Post Profile






When ancient fossil DNA isn’t available, ancient glycans may help trace human evolution

Ancient DNA recovered from fossils is a valuable tool to study evolution and anthropology. Yet ancient fossil DNA from earlier geological ages has not been found yet in any part of Africa, where it's destroyed by extreme heat and humidity. The post When ancient fossil DNA isn’t available, ancient glycans may help trace human evolution appeared first on HeritageDaily - Heritage & Archaeology News.
read more

share

Related Posts


50 million year old cricket and katydid fossils hint at the origins of insect hearing

Academics / General Science : Science Codex

Durham, NC — How did insects get their hearing? A new study of 50 million year-old cricket and katydid fossils — sporting some of the best preserved fossil insect ears described to date— help trace the evolution of the insect ear, s...

HMM: Mud DNA means we can detect ancient humans even without fossils. “We have an astonishing new …

US Politics / Conservative : Instapundit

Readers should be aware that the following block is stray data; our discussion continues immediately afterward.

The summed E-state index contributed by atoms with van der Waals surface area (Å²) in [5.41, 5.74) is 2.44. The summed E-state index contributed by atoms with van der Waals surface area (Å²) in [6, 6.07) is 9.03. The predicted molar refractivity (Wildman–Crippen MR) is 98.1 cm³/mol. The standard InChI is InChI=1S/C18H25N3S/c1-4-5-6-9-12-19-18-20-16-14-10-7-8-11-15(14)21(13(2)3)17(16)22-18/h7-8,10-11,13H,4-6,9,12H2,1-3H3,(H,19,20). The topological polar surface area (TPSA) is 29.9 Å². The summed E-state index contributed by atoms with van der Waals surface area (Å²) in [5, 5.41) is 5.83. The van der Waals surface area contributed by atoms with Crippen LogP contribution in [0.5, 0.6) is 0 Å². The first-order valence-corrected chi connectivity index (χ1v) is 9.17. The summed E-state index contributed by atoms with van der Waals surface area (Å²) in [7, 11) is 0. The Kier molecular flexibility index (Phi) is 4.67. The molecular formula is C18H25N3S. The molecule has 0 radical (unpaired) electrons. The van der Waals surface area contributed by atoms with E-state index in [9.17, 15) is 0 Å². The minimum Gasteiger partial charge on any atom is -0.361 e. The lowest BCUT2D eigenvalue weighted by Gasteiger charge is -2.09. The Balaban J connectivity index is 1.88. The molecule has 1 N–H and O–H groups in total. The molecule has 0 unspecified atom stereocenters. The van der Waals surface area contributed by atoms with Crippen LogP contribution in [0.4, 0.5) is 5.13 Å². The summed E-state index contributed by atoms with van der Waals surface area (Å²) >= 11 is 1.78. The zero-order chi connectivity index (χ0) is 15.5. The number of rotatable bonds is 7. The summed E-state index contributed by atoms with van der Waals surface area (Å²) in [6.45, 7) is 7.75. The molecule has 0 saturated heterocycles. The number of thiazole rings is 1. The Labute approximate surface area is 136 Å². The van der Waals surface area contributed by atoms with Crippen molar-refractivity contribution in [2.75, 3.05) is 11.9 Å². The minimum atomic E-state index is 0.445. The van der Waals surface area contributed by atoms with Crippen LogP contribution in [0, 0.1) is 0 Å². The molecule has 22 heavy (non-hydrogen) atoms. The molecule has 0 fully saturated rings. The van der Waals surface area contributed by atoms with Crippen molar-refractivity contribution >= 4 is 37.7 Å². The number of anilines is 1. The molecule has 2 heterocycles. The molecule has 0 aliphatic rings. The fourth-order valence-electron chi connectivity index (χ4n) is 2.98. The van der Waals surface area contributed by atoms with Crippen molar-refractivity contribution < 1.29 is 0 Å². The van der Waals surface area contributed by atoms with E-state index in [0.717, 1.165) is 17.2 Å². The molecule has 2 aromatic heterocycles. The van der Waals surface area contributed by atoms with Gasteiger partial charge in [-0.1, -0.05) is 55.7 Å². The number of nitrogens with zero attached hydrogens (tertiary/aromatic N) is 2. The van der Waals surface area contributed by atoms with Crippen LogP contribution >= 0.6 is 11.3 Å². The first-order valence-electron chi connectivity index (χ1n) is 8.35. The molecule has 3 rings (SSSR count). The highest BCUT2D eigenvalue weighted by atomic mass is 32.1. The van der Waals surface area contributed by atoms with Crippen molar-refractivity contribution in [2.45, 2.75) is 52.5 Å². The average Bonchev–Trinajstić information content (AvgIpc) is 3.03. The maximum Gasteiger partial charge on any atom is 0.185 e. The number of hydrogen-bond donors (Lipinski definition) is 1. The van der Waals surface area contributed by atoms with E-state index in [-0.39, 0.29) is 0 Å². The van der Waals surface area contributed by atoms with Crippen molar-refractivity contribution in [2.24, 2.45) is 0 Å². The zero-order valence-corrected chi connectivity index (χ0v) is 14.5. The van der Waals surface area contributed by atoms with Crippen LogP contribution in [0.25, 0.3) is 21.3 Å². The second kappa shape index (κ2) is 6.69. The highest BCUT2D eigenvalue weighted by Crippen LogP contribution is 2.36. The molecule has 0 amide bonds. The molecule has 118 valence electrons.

HMM: Mud DNA means we can detect ancient humans even without fossils. “We have an astonishing new way to study our early human ancestors: looking for their DNA in ancient sediments in places such as caves. A team of researchers has ...

Proof of life: Reevaluating oldest known Archean trace fossil for indications of early biology

Academics / General Science : Physorg: Other Sciences

(Phys.org) —In the hunt for early life, geobiologists seek evidence of ancient microbes in the form of trace fossils – geological records of biological activity – embedded in lavas beneath the ocean floor. Filamentous titanite (a ca...

Ancient genomes show the European meta-population

Academics / General Science : Science Codex

DNA recovered from a 36,000 year old fossil skeleton found in Russia shows early divergence of Eurasians once they had left Africa, and the deep shared ancestry of Europeans. The new study, carried out by an international team of re...

Ancient DNA shows earliest European genomes weathered the Ice Age

Academics / General Science : Science Codex

A ground-breaking new study on DNA recovered from a fossil of one of the earliest known Europeans - a man who lived 36,000 years ago in Kostenki, western Russia - has shown that the earliest European humans' genetic ancestry survive...

Comments


Copyright © 2016 Regator, LLC